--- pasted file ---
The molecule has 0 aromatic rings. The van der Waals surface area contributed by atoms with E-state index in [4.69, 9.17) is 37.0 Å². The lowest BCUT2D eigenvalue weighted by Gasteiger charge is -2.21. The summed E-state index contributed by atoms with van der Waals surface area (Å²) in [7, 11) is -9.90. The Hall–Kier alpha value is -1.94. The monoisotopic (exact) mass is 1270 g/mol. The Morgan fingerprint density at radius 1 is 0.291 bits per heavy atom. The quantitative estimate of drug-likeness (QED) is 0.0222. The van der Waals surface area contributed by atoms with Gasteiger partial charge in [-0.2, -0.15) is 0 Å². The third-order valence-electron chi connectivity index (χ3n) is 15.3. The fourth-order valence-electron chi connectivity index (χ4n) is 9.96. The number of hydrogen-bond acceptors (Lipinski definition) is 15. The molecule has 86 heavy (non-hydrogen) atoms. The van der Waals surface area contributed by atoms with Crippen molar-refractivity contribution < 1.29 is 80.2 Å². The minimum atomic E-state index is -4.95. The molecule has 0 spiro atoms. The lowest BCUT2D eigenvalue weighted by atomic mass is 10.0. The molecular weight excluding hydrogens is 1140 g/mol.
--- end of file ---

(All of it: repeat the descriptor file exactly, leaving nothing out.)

The molecule has 0 aromatic rings. The van der Waals surface area contributed by atoms with E-state index in [4.69, 9.17) is 37.0 Å². The lowest BCUT2D eigenvalue weighted by Gasteiger charge is -2.21. The summed E-state index contributed by atoms with van der Waals surface area (Å²) in [7, 11) is -9.90. The Hall–Kier alpha value is -1.94. The monoisotopic (exact) mass is 1270 g/mol. The Morgan fingerprint density at radius 1 is 0.291 bits per heavy atom. The quantitative estimate of drug-likeness (QED) is 0.0222. The van der Waals surface area contributed by atoms with Gasteiger partial charge in [-0.2, -0.15) is 0 Å². The third-order valence-electron chi connectivity index (χ3n) is 15.3. The fourth-order valence-electron chi connectivity index (χ4n) is 9.96. The number of hydrogen-bond acceptors (Lipinski definition) is 15. The molecule has 86 heavy (non-hydrogen) atoms. The van der Waals surface area contributed by atoms with Crippen molar-refractivity contribution < 1.29 is 80.2 Å². The minimum atomic E-state index is -4.95. The molecule has 0 spiro atoms. The lowest BCUT2D eigenvalue weighted by atomic mass is 10.0. The molecular weight excluding hydrogens is 1140 g/mol.